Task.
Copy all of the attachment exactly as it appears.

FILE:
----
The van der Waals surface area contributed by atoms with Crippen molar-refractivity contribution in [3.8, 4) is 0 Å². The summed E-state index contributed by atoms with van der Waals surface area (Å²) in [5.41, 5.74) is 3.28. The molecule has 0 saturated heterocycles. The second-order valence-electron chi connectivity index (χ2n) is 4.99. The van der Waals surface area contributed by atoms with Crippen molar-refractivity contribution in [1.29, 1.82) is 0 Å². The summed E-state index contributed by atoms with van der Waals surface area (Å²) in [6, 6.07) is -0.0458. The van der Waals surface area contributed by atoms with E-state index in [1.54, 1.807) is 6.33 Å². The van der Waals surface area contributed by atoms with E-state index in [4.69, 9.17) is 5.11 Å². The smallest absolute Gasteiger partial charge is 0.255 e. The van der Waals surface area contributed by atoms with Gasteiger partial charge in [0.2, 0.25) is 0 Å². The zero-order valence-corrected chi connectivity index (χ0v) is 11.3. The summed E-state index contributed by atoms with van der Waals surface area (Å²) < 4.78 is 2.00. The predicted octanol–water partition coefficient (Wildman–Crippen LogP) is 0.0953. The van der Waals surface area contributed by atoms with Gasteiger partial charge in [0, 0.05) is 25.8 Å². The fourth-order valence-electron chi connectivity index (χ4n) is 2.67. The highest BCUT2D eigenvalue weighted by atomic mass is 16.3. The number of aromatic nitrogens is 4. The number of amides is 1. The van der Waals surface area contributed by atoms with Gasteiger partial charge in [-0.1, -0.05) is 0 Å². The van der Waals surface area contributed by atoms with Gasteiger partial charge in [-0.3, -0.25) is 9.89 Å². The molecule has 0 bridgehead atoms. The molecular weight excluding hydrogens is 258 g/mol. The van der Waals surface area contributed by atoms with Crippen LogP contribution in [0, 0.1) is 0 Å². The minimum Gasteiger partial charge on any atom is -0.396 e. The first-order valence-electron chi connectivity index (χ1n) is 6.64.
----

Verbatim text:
The van der Waals surface area contributed by atoms with Crippen molar-refractivity contribution in [3.8, 4) is 0 Å². The summed E-state index contributed by atoms with van der Waals surface area (Å²) in [5.41, 5.74) is 3.28. The molecule has 0 saturated heterocycles. The second-order valence-electron chi connectivity index (χ2n) is 4.99. The van der Waals surface area contributed by atoms with Crippen molar-refractivity contribution in [1.29, 1.82) is 0 Å². The summed E-state index contributed by atoms with van der Waals surface area (Å²) in [6, 6.07) is -0.0458. The van der Waals surface area contributed by atoms with E-state index in [1.54, 1.807) is 6.33 Å². The van der Waals surface area contributed by atoms with E-state index in [4.69, 9.17) is 5.11 Å². The smallest absolute Gasteiger partial charge is 0.255 e. The van der Waals surface area contributed by atoms with Gasteiger partial charge in [0.2, 0.25) is 0 Å². The zero-order valence-corrected chi connectivity index (χ0v) is 11.3. The summed E-state index contributed by atoms with van der Waals surface area (Å²) < 4.78 is 2.00. The predicted octanol–water partition coefficient (Wildman–Crippen LogP) is 0.0953. The van der Waals surface area contributed by atoms with Gasteiger partial charge in [0, 0.05) is 25.8 Å². The fourth-order valence-electron chi connectivity index (χ4n) is 2.67. The highest BCUT2D eigenvalue weighted by atomic mass is 16.3. The number of aromatic nitrogens is 4. The number of amides is 1. The van der Waals surface area contributed by atoms with Gasteiger partial charge in [-0.1, -0.05) is 0 Å². The van der Waals surface area contributed by atoms with Gasteiger partial charge in [-0.3, -0.25) is 9.89 Å². The molecule has 0 bridgehead atoms. The molecular weight excluding hydrogens is 258 g/mol. The van der Waals surface area contributed by atoms with Crippen LogP contribution in [0, 0.1) is 0 Å². The minimum Gasteiger partial charge on any atom is -0.396 e. The first-order valence-electron chi connectivity index (χ1n) is 6.64.